• Thereafter, using the resist pattern made on the surface of the wafer W in block S46, as a mask, processing such as etching is carried out on the surface of the wafer W (block S48: processing block). The resist pattern herein is a photoresist layer in which depressions and projections are formed in a shape corresponding to the pattern transferred by the exposure apparatus of the above embodiment and which the depressions penetrate throughout. Block S48 is to process the surface of the wafer W through this resist pattern. The processing carried out in block S48 includes, for example, at least either etching of the surface of the wafer W or deposition of a metal film or the like. [0138] FIG. 17 is a flowchart showing manufacturing blocks of a liquid crystal device such as a liquid crystal display device. As shown in FIG. 17, the manufacturing blocks of the liquid crystal device include sequentially performing a pattern forming block (block S50), a color filter forming block (block S52), a cell assembly block (block S54), and a module assembly block (block S56). The pattern forming block of block S50 is to form predetermined patterns such as a circuit pattern and an electrode pattern on a glass substrate coated with a photoresist, as a plate P, using the projection exposure apparatus of the above embodiment. This pattern forming block includes an exposure block, a development block, and a processing block. The exposure block is to transfer a pattern to a photoresist layer, using the projection exposure apparatus of the above embodiment. The development block is to perform development of the plate P to which the pattern is transferred, i.e., development of the photoresist layer on the glass substrate, to form the photoresist layer in the shape corresponding to the pattern. The processing block is to process the surface of the glass substrate through the developed photoresist layer.
  • The color filter forming block of block S52 is to form a color filter in which a large number of sets of three dots corresponding to R (Red), G (Green), and B (Blue) are arrayed in a matrix pattern, or in which a plurality of filter sets of three stripes of R, G, and B are arrayed in a horizontal scan direction. The cell assembly block of block S54 is to assemble a liquid crystal panel (liquid crystal cell), using the glass substrate on which the predetermined pattern has been formed in block S50, and the color filter formed in block S52. Specifically, for example, a liquid crystal is poured into between the glass substrate and the color filter to form the liquid crystal panel. The module assembly block of block S56 is to attach various components such as electric circuits and backlights for display operation of this liquid crystal panel, to the liquid crystal panel assembled in block S54.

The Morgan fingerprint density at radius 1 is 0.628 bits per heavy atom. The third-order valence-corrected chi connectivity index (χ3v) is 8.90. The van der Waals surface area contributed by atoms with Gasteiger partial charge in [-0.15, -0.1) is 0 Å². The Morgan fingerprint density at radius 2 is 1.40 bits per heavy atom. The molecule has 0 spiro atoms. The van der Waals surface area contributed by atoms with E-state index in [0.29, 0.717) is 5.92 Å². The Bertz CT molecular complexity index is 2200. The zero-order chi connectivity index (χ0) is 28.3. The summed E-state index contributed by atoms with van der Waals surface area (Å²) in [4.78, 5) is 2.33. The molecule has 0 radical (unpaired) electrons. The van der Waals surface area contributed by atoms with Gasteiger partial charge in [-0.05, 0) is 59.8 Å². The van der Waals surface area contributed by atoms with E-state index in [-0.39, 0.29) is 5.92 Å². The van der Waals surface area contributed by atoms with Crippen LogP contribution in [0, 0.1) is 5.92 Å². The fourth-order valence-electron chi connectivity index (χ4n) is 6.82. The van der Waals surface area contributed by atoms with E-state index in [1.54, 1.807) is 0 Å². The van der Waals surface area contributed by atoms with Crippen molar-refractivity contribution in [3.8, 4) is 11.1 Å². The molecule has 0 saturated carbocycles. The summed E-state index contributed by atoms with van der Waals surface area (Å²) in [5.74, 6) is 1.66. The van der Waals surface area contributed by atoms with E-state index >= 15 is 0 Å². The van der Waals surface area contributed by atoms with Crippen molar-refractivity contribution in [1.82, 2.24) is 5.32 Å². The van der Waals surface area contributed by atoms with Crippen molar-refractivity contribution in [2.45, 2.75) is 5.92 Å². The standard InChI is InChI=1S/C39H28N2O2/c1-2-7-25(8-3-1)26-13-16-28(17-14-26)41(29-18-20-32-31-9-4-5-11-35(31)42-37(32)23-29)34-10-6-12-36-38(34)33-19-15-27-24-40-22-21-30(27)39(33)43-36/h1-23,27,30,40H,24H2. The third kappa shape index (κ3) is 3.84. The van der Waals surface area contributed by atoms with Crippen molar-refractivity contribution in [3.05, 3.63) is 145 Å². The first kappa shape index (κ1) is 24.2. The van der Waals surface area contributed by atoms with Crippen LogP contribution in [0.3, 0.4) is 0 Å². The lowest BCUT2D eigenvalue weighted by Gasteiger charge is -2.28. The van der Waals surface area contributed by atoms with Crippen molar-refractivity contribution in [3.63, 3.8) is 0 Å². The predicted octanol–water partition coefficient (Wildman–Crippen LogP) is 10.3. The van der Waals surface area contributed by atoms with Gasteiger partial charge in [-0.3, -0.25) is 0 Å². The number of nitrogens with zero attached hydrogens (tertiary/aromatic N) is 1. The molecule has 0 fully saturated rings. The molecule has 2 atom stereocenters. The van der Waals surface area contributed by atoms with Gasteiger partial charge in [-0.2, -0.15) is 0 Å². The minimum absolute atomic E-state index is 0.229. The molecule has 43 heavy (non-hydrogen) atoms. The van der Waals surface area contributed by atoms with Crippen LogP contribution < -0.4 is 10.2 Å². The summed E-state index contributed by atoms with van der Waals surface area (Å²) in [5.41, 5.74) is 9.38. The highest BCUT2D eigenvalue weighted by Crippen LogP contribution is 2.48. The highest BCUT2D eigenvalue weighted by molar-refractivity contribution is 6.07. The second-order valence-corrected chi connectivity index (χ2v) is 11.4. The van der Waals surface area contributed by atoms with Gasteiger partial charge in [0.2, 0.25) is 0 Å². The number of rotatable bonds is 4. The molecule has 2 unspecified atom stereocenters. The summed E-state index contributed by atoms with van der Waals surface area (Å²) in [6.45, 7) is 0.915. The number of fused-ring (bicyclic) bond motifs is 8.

• The present invention is not limited just to the application to the exposure apparatus for manufacture of semiconductor devices, but can also be widely applied, for example, to the exposure apparatus for display devices such as the liquid crystal display devices formed with rectangular glass plates, or plasma displays, and to the exposure apparatus for manufacture of various devices such as imaging devices (CCDs and others), micro machines, thin film magnetic heads, and DNA chips. Furthermore, the present invention is also applicable to the exposure block (exposure apparatus) for manufacture of masks (photomasks, reticles, etc.) on which mask patterns of various devices are formed, by the photolithography process.
  • The above-described embodiment uses the ArF excimer laser light (wavelength: 193 nm) or the KrF excimer laser light (wavelength: 248 nm) as the exposure light, but, without having to be limited to this, the present invention is also applicable to any other appropriate laser light source, e.g., an F2 laser light source which supplies laser light at the wavelength of 157 nm.
  • In the foregoing embodiment, it is also possible to apply a technique of filling the space in the optical path between the projection optical system and the photosensitive substrate with a medium having the refractive index larger than 1.1 (typically, a liquid), which is so called a liquid immersion method. In this case, it is possible to adopt one of the following techniques as a technique of filling the space in the optical path between the projection optical system and the photosensitive substrate with the liquid: the technique of locally filling the space in the optical path with the liquid as disclosed in International Publication No. WO99/49504; the technique of moving a stage holding the substrate to be exposed, in a liquid bath as disclosed in Japanese Patent Application Laid-Open No. 6-124873; the technique of forming a liquid bath of a predetermined depth on a stage and holding the substrate therein as disclosed in Japanese Patent Application Laid-Open No. 10-303114, and so on. The teachings of International Publication No. WO99/49504, Japanese Patent Application Laid-Open No. 6-124873, and Japanese Patent Application Laid-Open No. 10-303114 are incorporated herein by reference.